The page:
Minneapolis Star front page
One night several years ago, I was browsing Minneapolis Star microfilm from July 1936, looking for stories about that steamy month, one of the hottest on record in the Upper Midwest. I found plenty of interesting news about the heat wave, but I also spotted this eye-popping front page featuring a “life-size” photo of “the largest baby ever born alive” in Minnesota. Baby Boy Schmitz, later baptized Jacob, tipped the scales at just under 16 pounds. Holy Toledo!
The Minneapolis Star covered the story intensely for several days, reporting on almost every angle of the unusual birth, the mother and father, their farm and Jacob’s dozen siblings. The paper even published photos of an average-size boy born about the same time in a Minneapolis hospital, so that readers could see just how BIG this Schmitz lad was.
A 2006 interview with one of Jacob Schmitz’s siblings follows this report by the Star’s Nat S. Finney, who went on to win a Pulitzer Prize in national reporting at the Minneapolis Tribune in 1948.

State’s Huskiest Baby
Tips Scales to 16 Lbs.

Mother and Son Doing Well After Battle by Doctors
To Bring Infant to Life After Birth
Staff Writer for The Star.
Graceville, Minn. – Baby Boy Schmitz, weight at birth 15 pounds, 15.2 ounces, height 24½ inches, head 16 inches, chest 17 inches, across shoulders 8 inches, July 16, 1936, Western Minnesota hospital.
In such laconic scientific terms, without a word about Mrs. Veronica Schmitz, the mother, medicine records the birth of the largest baby ever born alive in Minnesota – as far as a day’s check of doctors and records shows.
Today Helen Wilson, superintendent of the hospital at which Baby Boy Schmitz was born, reports baby and mother “coming along just fine.” But when Miss Wilson tells you that, there’s something about the way she says it that reminds you of somebody cheering his head off in whispers.
There’s a whale of a story of motherhood behind the dry-as-dust medical reports, the professional calm of Miss Wilson’ s words, the simple statement that Baby Boy took six ounces of “nursery mixture” this morning, hollered his head off to get it, and apparently thought it was swell when he got it.
It’s not a man’s story. It’s a woman’s story. This correspondent asks the kindly indulgence of all mothers as he tries to tell the story.
Baby Boy Schmitz didn’t arrive on time. He is what doctors call a nine-and-one-half months baby. When he didn’t come on time Mrs. Schmitz’ doctors got worried – later on in the story you’ll understand why. So Thursday they gave Mrs. Schmitz some medicine which starts a mother’s labor.
Labor began at 6 p.m. The baby was born at 9:30 p.m. The doctors and the nurses tell you that; but when you look at the records of the hospital you discover that three doctors and three nurses attended the birth of Baby Boy Schmitz.
The doctor in charge (you can’t use his name because of the ethics of the medical profession) is a tall, strong chap. He started the delivery with one nurse assisting him, Miss Rose Boylan. Half an hour later he called desperately for another doctor and another nurse. They came as fast as they could.
Another half an hour and an emergency call for another doctor and another nurse was sent out. They came. Then for an hour and one-half the six of them worked to bring Baby Boy Schmitz into the world alive. Mothers will understand that. There isn’t much that a man can say.
When Baby Boy Schmitz was born he wasn’t, properly speaking, alive. Life was there, ready to start, but it couldn’t start by itself. The tall doctor who had charge put it plainly this way: “They have to cry, you know. You have to make them cry.”
So the tall doctor, tired, half-prostrate from the extreme prairie heat in the delivery room, went to work. He worked for an hour and one-half to get life to really start in that great baby – the largest ever born in Minnesota alive.
He used the prone pressure method of artificial respiration.
“I breathed for the baby with my hands,” he put it. “You place your hands on the baby’s back like this, and press. Then you release the hands quickly. You keep that up until the baby breathes for itself. It was hard because my arms were so tired.”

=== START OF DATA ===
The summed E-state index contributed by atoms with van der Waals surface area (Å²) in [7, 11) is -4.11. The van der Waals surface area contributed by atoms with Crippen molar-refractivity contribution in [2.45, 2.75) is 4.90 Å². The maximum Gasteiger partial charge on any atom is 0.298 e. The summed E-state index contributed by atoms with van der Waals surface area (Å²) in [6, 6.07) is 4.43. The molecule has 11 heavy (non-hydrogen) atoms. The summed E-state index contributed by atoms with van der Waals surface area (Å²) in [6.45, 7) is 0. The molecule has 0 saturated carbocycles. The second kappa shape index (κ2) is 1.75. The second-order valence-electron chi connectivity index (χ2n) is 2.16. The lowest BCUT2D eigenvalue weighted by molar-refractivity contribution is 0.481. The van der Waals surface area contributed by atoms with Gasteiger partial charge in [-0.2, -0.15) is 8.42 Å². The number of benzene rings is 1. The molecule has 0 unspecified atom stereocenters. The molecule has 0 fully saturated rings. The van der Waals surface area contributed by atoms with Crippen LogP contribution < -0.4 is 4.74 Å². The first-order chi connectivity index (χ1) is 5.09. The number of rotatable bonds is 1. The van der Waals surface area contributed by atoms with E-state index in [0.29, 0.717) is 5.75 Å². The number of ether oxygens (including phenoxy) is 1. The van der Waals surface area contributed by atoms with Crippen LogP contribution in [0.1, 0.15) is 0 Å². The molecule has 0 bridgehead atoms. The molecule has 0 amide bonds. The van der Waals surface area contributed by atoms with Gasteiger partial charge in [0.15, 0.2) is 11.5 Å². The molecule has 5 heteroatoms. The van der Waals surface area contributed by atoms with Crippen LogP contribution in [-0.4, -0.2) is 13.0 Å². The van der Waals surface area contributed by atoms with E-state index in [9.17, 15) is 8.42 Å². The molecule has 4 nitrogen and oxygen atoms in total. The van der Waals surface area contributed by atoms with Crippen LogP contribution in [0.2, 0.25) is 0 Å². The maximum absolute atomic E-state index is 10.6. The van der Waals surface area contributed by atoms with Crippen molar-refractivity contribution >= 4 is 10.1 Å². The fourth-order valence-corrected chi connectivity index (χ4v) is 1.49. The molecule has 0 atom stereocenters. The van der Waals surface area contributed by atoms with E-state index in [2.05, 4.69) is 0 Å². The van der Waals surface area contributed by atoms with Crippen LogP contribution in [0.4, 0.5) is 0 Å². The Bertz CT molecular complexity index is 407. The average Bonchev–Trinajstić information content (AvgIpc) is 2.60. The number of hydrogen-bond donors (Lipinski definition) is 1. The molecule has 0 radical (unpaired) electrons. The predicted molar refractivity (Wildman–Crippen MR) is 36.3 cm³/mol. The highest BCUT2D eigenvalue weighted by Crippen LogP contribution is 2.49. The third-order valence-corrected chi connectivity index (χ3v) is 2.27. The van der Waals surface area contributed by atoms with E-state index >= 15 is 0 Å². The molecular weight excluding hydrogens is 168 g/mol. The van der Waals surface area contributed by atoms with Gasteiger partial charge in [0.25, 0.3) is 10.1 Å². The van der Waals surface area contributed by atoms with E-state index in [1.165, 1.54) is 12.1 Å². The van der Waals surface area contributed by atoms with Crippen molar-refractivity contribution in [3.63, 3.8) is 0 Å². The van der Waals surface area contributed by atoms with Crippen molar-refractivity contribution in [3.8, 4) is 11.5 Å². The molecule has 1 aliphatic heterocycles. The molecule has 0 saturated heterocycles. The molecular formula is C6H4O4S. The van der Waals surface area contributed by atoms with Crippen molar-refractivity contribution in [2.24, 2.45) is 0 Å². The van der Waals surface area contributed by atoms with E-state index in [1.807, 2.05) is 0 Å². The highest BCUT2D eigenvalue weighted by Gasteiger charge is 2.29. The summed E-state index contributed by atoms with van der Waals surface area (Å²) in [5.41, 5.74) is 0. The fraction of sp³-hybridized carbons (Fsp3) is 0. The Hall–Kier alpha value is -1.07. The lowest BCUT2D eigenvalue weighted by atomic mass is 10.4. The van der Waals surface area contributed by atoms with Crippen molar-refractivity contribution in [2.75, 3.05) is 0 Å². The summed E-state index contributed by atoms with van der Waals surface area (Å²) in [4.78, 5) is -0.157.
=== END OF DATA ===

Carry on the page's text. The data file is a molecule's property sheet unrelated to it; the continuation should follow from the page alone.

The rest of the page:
He used hot and cold water baths – quick changes between hot and cold, calculated to shock Baby Boy Schmitz into life.
   Jacob Schmitz on scale
   SO BIG: The Minneapolis Star returned to the Schmitz farm in July 1937 to torture the poor birthday boy by propping him up on a scale for this photo.
He used ether baths. The instant evaporation of ether gives the baby a sensation of extreme, burning cold. He used an injection of a drug called coramine. He spanked Baby Boy Schmitz. Slapped him. Jounced him.
And after an hour and one-half life took a firm grip of Baby Boy Schmitz. Life’s clutch stopped slipping, so to speak. Baby Boy Schmitz settled down to some steady crying. Then slept, breathing peacefully. Then woke. Then howled.
“You get to know that howl,” Miss Wilson chuckled. Then when she saw this writer didn’t get it at all, she said: “Men are pretty dumb. What I mean is that you get to know by a baby’s crying when it’s hungry.”
It was just two and one-half hours after Baby Boy Schmitz’ clutch on life stopped slipping that he woke up hungry.
“You can believe it or not,” the tall doctor said, “but he took four ounces of nourishment – nursery mixture we call it.
“I stopped worrying about Baby Boy Schmitz right then. He has eaten and slept like a daisy since then.” This nursery mixture is just high grade corn syrup, water and milk. Miss Wilson couldn’t bother to say in what proportions. “Every mother knows about it,” she said.
All this work over Baby Boy Schmitz leaves Mrs. Schmitz pretty much out of things. When Baby Boy was delivered, Mrs. Schmitz went to sleep.
“It wasn’t as bad as you might think,” she smiled Friday. “I think the twins were worse, and the boy that died – that was much worse, oh, much.”
Mrs. Schmitz, sandy-haired and hazel-eyed, shook hands and smiled at callers. She’s a real woman, a big woman. She’s five feet 11 inches tall and “weighed” 190 pounds before the baby was born. She has a warm, grand smile, and a soft, strong voice. There is about her both twinkling good humor and deep, warm calm. She’s 37, and this was the fifteenth time she has been in child bed.
“I’m tired, of course. And this hot weather bothers me. But I really feel perfectly all right. The only thing that worries me is that I’ve got to get back to my garden. This hot weather has spoiled so many things, and we’ve got to have vegetables to can and cabbage to put down.”
Later Mr. Schmitz said that last year Mrs. Schmitz put up 850 quarts of vegetables and two barrels of kraut for the winter. And most of it’s gone. It takes a lot to feed 12 children and a baby, and the Schmitz family, what with conditions that affect farmers with 200 acres of land in western Minnesota, doesn’t have even pennies to kick around. The farm is near Dumont, Minn.